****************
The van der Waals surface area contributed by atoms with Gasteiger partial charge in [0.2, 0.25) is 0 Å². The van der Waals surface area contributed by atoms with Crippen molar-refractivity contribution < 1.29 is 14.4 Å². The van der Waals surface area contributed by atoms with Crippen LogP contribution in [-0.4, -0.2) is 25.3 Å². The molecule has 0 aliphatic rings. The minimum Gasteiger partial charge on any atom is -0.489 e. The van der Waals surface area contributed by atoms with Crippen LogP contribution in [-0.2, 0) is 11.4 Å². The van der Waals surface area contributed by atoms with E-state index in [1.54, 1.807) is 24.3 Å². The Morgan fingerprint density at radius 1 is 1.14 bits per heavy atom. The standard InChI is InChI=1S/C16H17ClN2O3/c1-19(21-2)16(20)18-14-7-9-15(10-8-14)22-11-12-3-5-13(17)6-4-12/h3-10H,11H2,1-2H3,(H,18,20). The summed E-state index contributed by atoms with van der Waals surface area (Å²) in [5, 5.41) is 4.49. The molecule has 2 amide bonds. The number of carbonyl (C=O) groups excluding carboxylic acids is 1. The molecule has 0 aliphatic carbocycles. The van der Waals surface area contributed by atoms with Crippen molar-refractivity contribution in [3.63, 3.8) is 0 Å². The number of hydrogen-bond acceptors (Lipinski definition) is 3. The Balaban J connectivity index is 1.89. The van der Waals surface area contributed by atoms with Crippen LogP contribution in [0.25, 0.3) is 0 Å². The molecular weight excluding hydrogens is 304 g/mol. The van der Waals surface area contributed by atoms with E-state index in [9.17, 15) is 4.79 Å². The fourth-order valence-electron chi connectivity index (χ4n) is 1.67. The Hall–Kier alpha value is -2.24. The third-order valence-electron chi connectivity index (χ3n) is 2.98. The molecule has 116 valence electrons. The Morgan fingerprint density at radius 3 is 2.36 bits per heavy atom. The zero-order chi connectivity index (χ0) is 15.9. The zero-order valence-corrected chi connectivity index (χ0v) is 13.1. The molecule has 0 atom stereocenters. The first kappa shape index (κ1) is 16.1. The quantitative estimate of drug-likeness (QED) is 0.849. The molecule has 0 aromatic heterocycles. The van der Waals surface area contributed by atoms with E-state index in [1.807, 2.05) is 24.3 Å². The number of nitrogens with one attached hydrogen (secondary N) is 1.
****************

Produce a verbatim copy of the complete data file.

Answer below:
The van der Waals surface area contributed by atoms with Gasteiger partial charge in [0.2, 0.25) is 0 Å². The van der Waals surface area contributed by atoms with Crippen molar-refractivity contribution < 1.29 is 14.4 Å². The van der Waals surface area contributed by atoms with Crippen LogP contribution in [-0.4, -0.2) is 25.3 Å². The molecule has 0 aliphatic rings. The minimum Gasteiger partial charge on any atom is -0.489 e. The van der Waals surface area contributed by atoms with Crippen LogP contribution in [-0.2, 0) is 11.4 Å². The van der Waals surface area contributed by atoms with E-state index in [1.54, 1.807) is 24.3 Å². The Morgan fingerprint density at radius 1 is 1.14 bits per heavy atom. The standard InChI is InChI=1S/C16H17ClN2O3/c1-19(21-2)16(20)18-14-7-9-15(10-8-14)22-11-12-3-5-13(17)6-4-12/h3-10H,11H2,1-2H3,(H,18,20). The summed E-state index contributed by atoms with van der Waals surface area (Å²) in [5, 5.41) is 4.49. The molecule has 2 amide bonds. The number of carbonyl (C=O) groups excluding carboxylic acids is 1. The molecule has 0 aliphatic carbocycles. The van der Waals surface area contributed by atoms with Crippen molar-refractivity contribution in [3.63, 3.8) is 0 Å². The number of hydrogen-bond acceptors (Lipinski definition) is 3. The Balaban J connectivity index is 1.89. The van der Waals surface area contributed by atoms with Crippen LogP contribution in [0.25, 0.3) is 0 Å². The molecular weight excluding hydrogens is 304 g/mol. The van der Waals surface area contributed by atoms with E-state index in [9.17, 15) is 4.79 Å². The fourth-order valence-electron chi connectivity index (χ4n) is 1.67. The Hall–Kier alpha value is -2.24. The third-order valence-electron chi connectivity index (χ3n) is 2.98. The molecule has 116 valence electrons. The Morgan fingerprint density at radius 3 is 2.36 bits per heavy atom. The zero-order chi connectivity index (χ0) is 15.9. The zero-order valence-corrected chi connectivity index (χ0v) is 13.1. The molecule has 0 atom stereocenters. The first kappa shape index (κ1) is 16.1. The quantitative estimate of drug-likeness (QED) is 0.849. The molecule has 0 aromatic heterocycles. The van der Waals surface area contributed by atoms with E-state index in [1.807, 2.05) is 24.3 Å². The number of nitrogens with one attached hydrogen (secondary N) is 1.